If you had bought a bitcoin on March 17, when Covid-19 was roiling financial markets, you would have more than doubled your money by July 27, when the value of bitcoin soared past US$10,000. Some other crypto assets such as Ethereum, Ripple and Monero have also been on a tear.
Stock markets have shot up as well, but their performance pales compared to the best performing crypto assets. Covid-19 has made crypto hot again.
Once the preserve of speculators and investment mavericks, crypto assets are moving higher up the radar screens of commercial banks, hedge funds and other institutional investors. In May, star fund manager Paul Tudor Jones revealed that he has been investing in bitcoin, which made many mainstream investors sit up.
But perhaps most interesting of all, some of the world’s central banks are warming to the world of crypto. While they have always watched the space with interest, the Covid-19 pandemic has created a greater sense of urgency for them to act.
In its June Annual Economic Report, the Bank for International Settlements (BIS) – the so-called “central banks of central banks” – had a chapter on central banks and payments in the digital era. It points to a greater willingness on the part of these institutions to not only embrace digital currencies, but also become more active participants.
Notably, the report points out that the balance of opinion among central bankers is shifting in favour of launching central bank digital currencies (CBDCs) at the retail level – that is, for the general public, something which they viewed with scepticism until as recently as last year. There are many motivations for this.
One is the growing proliferation of private digital currencies such as bitcoin and others. There is also a proposal by Facebook to launch a digital currency called Libra – a so-called “stablecoin”, which would not be hugely volatile because it would be pegged to major fiat currencies such as the US dollar and the euro.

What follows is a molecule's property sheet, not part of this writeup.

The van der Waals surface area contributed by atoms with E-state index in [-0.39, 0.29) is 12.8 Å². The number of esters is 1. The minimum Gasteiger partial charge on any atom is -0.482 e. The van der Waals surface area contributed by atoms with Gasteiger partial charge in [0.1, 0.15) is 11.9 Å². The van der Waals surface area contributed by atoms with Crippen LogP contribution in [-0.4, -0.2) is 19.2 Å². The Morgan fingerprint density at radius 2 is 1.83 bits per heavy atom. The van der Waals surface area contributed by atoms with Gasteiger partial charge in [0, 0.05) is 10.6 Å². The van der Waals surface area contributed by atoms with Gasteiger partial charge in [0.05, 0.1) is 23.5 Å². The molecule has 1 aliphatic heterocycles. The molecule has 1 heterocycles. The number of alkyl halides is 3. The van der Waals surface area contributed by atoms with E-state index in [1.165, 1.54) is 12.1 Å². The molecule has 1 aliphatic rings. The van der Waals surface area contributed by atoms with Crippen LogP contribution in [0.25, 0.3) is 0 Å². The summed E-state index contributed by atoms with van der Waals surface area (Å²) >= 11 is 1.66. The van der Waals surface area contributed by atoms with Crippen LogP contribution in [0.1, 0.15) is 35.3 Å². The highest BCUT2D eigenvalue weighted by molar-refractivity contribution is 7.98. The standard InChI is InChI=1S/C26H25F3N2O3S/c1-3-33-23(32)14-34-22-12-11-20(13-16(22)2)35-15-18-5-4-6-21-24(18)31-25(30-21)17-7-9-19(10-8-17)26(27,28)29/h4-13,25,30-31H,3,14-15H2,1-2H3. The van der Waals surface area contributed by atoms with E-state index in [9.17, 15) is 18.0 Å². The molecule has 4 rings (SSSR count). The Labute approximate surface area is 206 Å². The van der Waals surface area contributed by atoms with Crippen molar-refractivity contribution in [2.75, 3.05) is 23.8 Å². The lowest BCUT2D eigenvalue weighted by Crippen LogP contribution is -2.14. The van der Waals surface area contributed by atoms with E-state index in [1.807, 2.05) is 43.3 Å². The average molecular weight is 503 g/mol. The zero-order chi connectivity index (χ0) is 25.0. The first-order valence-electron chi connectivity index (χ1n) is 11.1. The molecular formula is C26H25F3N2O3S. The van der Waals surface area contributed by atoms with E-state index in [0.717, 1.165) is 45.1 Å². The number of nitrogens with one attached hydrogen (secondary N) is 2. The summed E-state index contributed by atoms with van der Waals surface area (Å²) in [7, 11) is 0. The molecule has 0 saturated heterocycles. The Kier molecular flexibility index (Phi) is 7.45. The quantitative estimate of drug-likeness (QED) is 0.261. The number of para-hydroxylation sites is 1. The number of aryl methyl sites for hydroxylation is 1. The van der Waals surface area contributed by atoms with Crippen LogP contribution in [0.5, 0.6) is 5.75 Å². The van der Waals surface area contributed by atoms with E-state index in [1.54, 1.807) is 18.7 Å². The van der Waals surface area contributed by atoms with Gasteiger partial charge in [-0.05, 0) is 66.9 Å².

These alternatives could threaten the hegemony of national currencies, which might, for example, find it hard to compete with Libra if it were extended to Facebook’s 2.6 billion users worldwide.
Despite running into regulatory roadblocks and being abandoned by many of the companies that had originally signed up as Facebook’s partners in the venture, Libra was a wake-up call for central banks.
The second motivation for some central banks to consider launching digital currencies is the dominance of the US dollar, which accounts for more than 60 per cent of bank reserves and more than 70 per cent of all transactions.
The “weaponisation” of the US dollar by the United States, for example, by restricting its use for cross-border transactions by countries under US sanctions, such as Iran and Venezuela, has galvanised some central banks to develop digital currencies that would enable their countries to work around such sanctions. This was almost certainly a major motivation for China to launch its own…
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